Table 4.1 People Requiring Imputation of All Basic Characteristics by Type of Imputation, 2000, 1990, and 1980 Censuses

 

2000a

1990b

1980b

As Percentage of Household Population:

Whole-Person Imputations in Enumerated Households (type 1)

0.90

0.20

0.10

Whole-Person Imputations in Wholly Imputed Households

 

Characteristics (type 2)

0.83

0.64

1.17

Count, Occupancy Status, Housing Status

0.43

0.02

0.34

Count (type 3)

0.18

Occupancy Status (type 4)

0.10

Housing Status (type 5)

0.15

c

Subtotal, types 2–5

1.26

0.66

1.51

Total, types 1–5

2.16

0.86

1.61

Number of Persons (millions):

Whole-Person Imputations in Enumerated Households (type 1)

2.330

0.373

0.152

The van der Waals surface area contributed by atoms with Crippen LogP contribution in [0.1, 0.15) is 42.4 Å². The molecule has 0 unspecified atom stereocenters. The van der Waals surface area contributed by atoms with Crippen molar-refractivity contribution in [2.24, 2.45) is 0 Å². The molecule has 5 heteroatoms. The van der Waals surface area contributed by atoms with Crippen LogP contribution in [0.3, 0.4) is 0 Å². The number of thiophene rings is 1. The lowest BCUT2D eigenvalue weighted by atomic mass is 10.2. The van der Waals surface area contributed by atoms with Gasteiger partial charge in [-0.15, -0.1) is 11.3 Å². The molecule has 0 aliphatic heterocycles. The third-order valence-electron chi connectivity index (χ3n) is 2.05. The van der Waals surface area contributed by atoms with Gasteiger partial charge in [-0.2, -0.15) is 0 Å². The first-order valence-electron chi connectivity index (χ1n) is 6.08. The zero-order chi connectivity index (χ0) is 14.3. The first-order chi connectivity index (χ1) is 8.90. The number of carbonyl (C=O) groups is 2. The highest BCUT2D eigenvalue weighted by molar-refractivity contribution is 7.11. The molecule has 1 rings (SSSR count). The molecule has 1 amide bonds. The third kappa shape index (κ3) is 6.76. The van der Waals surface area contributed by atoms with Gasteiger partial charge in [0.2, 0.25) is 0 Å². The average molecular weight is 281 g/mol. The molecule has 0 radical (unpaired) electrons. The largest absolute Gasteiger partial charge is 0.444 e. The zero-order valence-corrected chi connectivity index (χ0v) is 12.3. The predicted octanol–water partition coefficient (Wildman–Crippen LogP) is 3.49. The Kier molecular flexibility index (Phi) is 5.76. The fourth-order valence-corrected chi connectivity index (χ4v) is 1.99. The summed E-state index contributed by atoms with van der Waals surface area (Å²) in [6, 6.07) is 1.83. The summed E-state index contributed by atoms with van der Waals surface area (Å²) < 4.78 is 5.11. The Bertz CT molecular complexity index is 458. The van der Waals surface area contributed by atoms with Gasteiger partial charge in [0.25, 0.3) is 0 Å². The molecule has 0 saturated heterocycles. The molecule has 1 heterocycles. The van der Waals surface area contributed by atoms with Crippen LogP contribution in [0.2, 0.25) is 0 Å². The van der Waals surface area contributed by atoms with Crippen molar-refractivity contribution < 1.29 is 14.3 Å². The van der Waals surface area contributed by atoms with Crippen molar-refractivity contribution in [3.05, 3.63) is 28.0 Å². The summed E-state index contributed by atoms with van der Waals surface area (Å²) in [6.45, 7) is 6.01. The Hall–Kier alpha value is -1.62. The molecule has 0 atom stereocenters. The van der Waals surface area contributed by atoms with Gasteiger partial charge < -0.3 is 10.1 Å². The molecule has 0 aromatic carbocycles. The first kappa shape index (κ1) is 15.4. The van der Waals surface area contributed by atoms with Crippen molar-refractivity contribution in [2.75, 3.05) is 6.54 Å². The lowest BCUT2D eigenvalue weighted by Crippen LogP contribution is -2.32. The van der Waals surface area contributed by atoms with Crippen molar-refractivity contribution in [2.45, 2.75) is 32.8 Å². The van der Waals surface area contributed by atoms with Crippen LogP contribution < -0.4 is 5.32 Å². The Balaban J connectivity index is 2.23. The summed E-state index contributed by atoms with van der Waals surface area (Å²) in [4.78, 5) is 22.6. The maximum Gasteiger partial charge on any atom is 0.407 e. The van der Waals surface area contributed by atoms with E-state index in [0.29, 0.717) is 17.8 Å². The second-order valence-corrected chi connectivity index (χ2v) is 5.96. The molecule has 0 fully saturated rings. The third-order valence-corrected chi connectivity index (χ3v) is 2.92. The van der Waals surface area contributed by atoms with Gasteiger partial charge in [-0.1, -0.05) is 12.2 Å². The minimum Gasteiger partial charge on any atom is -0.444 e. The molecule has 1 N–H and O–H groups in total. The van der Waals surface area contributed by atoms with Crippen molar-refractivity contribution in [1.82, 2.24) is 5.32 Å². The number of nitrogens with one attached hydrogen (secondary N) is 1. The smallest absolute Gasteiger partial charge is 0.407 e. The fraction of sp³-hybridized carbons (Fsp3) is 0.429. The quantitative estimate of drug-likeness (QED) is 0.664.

Whole-Person Imputations in Wholly Imputed Households

 

Characteristics (type 2)

2.270

1.547

2.580

Count, Occupancy Status, Housing Status

1.171

0.054

0.761

Count (type 3)

0.496

Occupancy Status (type 4)

0.260

Housing Status (type 5)

0.415

c

Subtotal, types 2–5

3.441

1.601

3.341

Total, types 1–5

5.771

1.974

3.493

NOTES: See Box 4.2 for definitions of imputation types.—, not available separately.

a Tabulations by panel staff of U.S. Census Bureau, File of Census Imputations by Poststratum, provided to the panel July 30, 2001 (Schindler, 2001).

b Calculated from Love and Dalzell (2001). Whole-person imputations in enumerated households include a small number of whole-person imputations for group quarters residents.

c Housing status imputation (type 5) was not used in 1980.



The National Academies | 500 Fifth St. N.W. | Washington, D.C. 20001
Copyright © National Academy of Sciences. All rights reserved.
Terms of Use and Privacy Statement